What is West Nile Virus & Should I Be Worried?   

What is West Nile Virus & Should I Be Worried?


October 05, 2021

Clinical Contributors to this story:
Cristina Cicogna, M.D.

By: Katie Woehnker 

After a summer of spotted lantern fly invasions and murder hornets, mosquitoes are back for a piece of the action.

As reports of West Nile virus (WNV) are on the rise, our infectious disease specialistCristina Cicogna, M.D., shares bite-sized information about the mosquito transmitted virus.

What is West Nile virus?

“West Nile Virus is the most common cause of infectious disease spread by mosquitoes to humans in the U.S.,” Dr. Cicogna shares. “While found in over 300 species of birds, this virus can also infect other animals like dogs, cats, horses, squirrels and other mammals.”

Which mosquitoes carry West Nile virus?

The mosquito species, Culex pipiens, are identified as the primary spreader of West Nile virus. These buggers are often referred to as the common house mosquito or the northern house mosquito, and are found in urban and suburban areas.

Why do mosquitoes carry disease?

Mosquitoes can carry an array of diseases, like Zika virus or malaria, and their thirst for blood is essential for disease transmission.

“There is a transfer of fluids between you and the mosquito at the time of the bite,” shares Dr. Cicogna. “When an infected mosquito bites you, they draw in your blood, and leave their saliva behind, directly inoculating the virus in your bloodstream.”

“Not all mosquitoes carry diseases, most species just cause a pesky annoyance,” Dr. Cicogna adds.

What are symptoms of West Nile virus?

Most people will not develop symptoms from West Nile virus.

According to the CDC, about one in five will develop a fever along with the following symptoms:

  • Headache
  • Body ache
  • Rash
  • Joint pain
  • Diarrhea
  • Vomiting
  • Fatigue
  • Weakness

In about one in 150 cases the virus will infect the brain or the nerve cells resulting in a more serious illness, resulting in symptoms of severe headache, disorientation, coma, tremors or paralysis.

There is no vaccine to prevent West Nile virus or specific medicines for treatment. Over-the-counter pain relievers can help to bring down your fever and alleviate some discomfort.

How long after a mosquito bite do you get West Nile?

Signs and symptoms of West Nile virus usually appear within four to ten days after being bitten.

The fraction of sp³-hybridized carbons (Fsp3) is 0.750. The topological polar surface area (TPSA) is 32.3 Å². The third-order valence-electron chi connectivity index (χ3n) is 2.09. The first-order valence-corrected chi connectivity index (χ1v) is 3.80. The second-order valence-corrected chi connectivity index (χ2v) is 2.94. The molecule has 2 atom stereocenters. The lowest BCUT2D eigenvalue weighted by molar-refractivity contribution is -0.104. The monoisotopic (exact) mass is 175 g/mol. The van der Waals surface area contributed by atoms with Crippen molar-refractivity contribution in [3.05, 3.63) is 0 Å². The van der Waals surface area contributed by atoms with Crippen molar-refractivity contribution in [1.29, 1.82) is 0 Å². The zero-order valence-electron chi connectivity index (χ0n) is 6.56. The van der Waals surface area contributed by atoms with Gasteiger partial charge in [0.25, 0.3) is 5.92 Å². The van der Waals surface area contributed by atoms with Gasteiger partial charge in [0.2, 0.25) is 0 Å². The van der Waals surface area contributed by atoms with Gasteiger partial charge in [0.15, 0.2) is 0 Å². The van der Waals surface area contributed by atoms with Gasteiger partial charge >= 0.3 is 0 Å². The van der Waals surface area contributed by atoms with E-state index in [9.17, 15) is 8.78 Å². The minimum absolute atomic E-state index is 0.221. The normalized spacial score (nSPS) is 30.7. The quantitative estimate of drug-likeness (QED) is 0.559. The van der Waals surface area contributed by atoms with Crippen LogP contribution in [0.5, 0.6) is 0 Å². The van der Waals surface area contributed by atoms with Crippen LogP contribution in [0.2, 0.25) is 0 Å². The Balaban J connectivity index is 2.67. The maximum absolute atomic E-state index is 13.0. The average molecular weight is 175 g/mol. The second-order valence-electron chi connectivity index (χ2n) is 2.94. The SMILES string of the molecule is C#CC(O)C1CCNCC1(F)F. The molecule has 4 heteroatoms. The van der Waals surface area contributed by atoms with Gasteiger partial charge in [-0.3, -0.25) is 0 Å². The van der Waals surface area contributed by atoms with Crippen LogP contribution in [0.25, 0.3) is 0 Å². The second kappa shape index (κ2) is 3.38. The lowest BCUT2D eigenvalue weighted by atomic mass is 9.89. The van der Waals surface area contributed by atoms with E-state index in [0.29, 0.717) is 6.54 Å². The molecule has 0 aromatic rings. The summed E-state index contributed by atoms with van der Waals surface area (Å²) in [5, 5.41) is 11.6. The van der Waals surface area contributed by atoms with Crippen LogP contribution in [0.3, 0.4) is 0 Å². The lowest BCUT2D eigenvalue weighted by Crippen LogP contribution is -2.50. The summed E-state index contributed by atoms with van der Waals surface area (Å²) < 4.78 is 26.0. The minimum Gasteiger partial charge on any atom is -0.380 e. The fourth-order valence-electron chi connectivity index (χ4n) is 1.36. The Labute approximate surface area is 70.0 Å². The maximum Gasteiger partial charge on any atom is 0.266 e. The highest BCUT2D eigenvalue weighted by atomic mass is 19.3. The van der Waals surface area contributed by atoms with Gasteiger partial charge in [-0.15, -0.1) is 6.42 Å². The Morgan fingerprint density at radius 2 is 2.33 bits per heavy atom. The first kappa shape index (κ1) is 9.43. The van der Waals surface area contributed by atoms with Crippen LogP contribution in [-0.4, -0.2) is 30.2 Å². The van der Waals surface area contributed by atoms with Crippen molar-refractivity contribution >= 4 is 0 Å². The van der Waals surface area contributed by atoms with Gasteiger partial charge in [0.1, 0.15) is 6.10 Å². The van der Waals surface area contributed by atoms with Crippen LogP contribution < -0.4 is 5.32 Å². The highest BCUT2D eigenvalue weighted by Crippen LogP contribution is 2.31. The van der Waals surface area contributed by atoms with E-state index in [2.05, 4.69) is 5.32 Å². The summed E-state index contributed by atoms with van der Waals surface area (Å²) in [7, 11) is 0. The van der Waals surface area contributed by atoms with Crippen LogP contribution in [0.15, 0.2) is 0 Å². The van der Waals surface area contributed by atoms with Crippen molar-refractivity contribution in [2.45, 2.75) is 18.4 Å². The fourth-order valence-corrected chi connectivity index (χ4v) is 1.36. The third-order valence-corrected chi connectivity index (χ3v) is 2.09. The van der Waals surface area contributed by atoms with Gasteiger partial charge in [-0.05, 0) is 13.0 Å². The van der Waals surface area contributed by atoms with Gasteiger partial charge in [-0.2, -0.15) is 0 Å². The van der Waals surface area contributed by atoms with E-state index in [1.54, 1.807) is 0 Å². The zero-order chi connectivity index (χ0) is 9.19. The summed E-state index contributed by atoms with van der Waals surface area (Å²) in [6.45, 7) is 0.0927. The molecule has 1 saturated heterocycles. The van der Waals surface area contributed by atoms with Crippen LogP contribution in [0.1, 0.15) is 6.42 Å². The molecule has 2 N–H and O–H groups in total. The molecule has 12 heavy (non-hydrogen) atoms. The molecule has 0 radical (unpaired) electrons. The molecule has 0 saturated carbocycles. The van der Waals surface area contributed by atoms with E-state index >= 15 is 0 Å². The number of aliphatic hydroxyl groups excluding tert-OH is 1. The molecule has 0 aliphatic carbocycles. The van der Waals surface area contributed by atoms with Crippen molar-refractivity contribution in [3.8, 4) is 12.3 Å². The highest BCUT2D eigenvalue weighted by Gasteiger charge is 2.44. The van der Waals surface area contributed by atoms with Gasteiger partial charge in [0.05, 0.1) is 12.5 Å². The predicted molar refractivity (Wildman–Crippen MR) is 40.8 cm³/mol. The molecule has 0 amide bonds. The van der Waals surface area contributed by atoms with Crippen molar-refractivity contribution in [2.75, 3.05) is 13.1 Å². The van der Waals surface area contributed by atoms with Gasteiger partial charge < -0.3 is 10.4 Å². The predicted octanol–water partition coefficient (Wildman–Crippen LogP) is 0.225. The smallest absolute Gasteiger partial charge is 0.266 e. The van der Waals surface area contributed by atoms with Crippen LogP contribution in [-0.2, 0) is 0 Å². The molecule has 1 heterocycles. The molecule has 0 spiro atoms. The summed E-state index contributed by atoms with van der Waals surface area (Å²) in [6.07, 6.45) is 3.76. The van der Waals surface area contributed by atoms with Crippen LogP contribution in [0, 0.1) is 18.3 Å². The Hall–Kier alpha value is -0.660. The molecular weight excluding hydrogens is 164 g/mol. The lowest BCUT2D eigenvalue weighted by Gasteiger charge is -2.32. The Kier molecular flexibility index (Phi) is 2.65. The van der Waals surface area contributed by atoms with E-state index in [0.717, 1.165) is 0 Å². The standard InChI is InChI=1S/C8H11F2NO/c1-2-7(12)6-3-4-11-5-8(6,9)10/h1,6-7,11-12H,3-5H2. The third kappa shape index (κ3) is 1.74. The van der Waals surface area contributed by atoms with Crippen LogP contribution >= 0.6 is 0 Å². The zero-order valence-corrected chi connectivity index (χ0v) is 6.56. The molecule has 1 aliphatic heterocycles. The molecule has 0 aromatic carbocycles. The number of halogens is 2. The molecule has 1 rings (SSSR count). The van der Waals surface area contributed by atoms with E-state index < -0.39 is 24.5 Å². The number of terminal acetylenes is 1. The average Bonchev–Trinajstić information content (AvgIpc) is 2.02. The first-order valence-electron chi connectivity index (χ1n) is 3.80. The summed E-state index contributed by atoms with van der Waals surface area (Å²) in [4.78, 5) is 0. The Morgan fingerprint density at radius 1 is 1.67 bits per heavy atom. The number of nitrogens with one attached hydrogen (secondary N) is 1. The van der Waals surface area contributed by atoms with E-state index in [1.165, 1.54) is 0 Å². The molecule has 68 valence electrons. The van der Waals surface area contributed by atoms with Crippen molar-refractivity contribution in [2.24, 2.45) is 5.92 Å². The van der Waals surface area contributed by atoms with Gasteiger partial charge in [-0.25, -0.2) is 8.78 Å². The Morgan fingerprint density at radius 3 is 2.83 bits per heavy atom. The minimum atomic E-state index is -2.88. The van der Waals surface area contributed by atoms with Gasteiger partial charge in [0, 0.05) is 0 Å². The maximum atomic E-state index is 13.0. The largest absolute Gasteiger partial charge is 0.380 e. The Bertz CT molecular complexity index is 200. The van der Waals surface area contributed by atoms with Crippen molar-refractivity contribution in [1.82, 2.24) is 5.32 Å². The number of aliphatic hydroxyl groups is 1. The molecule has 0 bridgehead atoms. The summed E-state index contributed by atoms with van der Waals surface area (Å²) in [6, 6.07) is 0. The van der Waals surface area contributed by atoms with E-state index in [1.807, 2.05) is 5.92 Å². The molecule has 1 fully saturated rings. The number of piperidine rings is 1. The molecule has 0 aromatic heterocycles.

What are mosquitoes attracted to?

“There are many contributing factors to why a mosquito may choose you to bite – the way you’re dressed, your scent, what you eat or even your genetic makeup,” Dr. Cicogna adds.

Mosquitoes are attracted to:

  • Stagnant water
  • Dark, bold colors like black or navy blue
  • Floral perfumes found in deodorants, lotions and bath products
  • Strong body odor
  • Alcohol consumption
  • Blood type O
  • Carbon dioxide (working out may draw them to you as you exhale more frequently)
  • Pregnant women

How do I stop getting bitten by mosquitos?

“The best way to protect yourself from mosquitoes is to take the proper safety precautions while hanging outside,” advises Dr. Cicogna.

  • Wear clothing that covers your arms, legs and feet
  • Wear loosely fit clothing, mosquitoes will bite through tight clothes
  • Use insect repellent
  • Use screens and netting to protect your indoor spaces
  • Remove any areas of standing water where mosquitoes like to breed. For standing water that cannot be removed and will not be used for drinking, consider treatment with a product that kills the mosquito larvae. Be sure to always follow the product label instructions.

“Mosquitos are most active in the warmer weather, so most bites and infections will happen during the summer and warmer months. However, don’t let the fall season fool you, it’s still fairly warm and it may be a few more weeks before they enter hibernation.”

Next Steps & Resources:

The material provided through HealthU is intended to be used as general information only and should not replace the advice of your physician. Always consult your physician for individual care.


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